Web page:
Administrative access is often associated with the highest level of trust within a company or organization. The leadership of a company would naturally have greater access than the task worker, and such was the case for Christopher Dobbins as VP of finance.
While we know from the court records that Dobbins was disciplined in August 2019 and again in December 2019, what we don’t know is the level of network monitoring capability within Stradis. Here we have a trusted individual creating a fictitious account (Kavitha) with the same level of access to the NetSuite application as the VP who created the fake account. Then that account, daisy-chained a second fictitious account. None of these actions were apparently detected when the accounts were created.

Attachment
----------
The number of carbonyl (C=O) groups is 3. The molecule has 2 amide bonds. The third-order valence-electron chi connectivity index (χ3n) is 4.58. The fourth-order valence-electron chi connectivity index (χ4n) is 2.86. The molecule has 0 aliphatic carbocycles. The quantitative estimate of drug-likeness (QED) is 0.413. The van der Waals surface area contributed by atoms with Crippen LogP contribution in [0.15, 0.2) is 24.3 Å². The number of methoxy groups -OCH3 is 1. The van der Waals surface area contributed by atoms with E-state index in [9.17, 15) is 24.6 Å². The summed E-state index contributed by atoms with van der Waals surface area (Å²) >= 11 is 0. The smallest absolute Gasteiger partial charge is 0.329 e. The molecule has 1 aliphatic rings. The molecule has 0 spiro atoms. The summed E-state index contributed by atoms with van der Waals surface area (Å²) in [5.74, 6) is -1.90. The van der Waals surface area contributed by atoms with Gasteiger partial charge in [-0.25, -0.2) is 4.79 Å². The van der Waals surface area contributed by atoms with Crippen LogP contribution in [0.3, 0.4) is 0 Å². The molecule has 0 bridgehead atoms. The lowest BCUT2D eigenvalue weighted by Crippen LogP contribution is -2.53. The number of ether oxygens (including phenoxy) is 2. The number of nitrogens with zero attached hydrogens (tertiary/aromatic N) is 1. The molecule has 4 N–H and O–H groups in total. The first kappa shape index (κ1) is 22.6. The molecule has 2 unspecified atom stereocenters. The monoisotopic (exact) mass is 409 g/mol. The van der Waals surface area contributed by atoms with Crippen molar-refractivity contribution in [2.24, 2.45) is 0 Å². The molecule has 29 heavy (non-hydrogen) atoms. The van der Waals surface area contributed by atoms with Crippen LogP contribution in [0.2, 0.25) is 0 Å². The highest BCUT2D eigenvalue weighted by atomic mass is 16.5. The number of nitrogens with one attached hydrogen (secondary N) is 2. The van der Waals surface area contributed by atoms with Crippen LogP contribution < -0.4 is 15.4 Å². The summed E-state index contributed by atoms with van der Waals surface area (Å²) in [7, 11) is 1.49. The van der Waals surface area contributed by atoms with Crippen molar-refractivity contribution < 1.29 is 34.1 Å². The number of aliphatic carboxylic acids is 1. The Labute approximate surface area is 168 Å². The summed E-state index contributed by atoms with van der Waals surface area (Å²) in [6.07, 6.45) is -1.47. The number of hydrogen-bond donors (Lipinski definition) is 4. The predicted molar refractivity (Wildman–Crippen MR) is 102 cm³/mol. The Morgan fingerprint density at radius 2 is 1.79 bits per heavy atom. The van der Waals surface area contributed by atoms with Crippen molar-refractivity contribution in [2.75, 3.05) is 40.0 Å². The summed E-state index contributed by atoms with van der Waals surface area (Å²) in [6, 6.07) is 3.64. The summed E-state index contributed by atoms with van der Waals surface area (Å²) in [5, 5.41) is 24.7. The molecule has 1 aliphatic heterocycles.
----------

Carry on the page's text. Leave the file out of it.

Stradis is no doubt asking themselves why they didn’t detect the August 13 creation of the Kavitha account, which may have accelerated the termination of Dobbins. They may also be trying to determine why they didn’t notice two separate accounts accessing their network from the same IP address in real time. Their audit logs provided to the FBI showed such was the case.
Sadly, it was in the midst of the current COVID-19 pandemic that Dobbins inflicted his vengeful damage, and the investigation into the causation of the interruption – the deletion of a portion of the NetSuite application and account edits/deletions which seemed to have caused the audit logs to be reviewed.
The question for you – does your entity’s insider threat program include a technical audit of account activities following employee disciplinary action?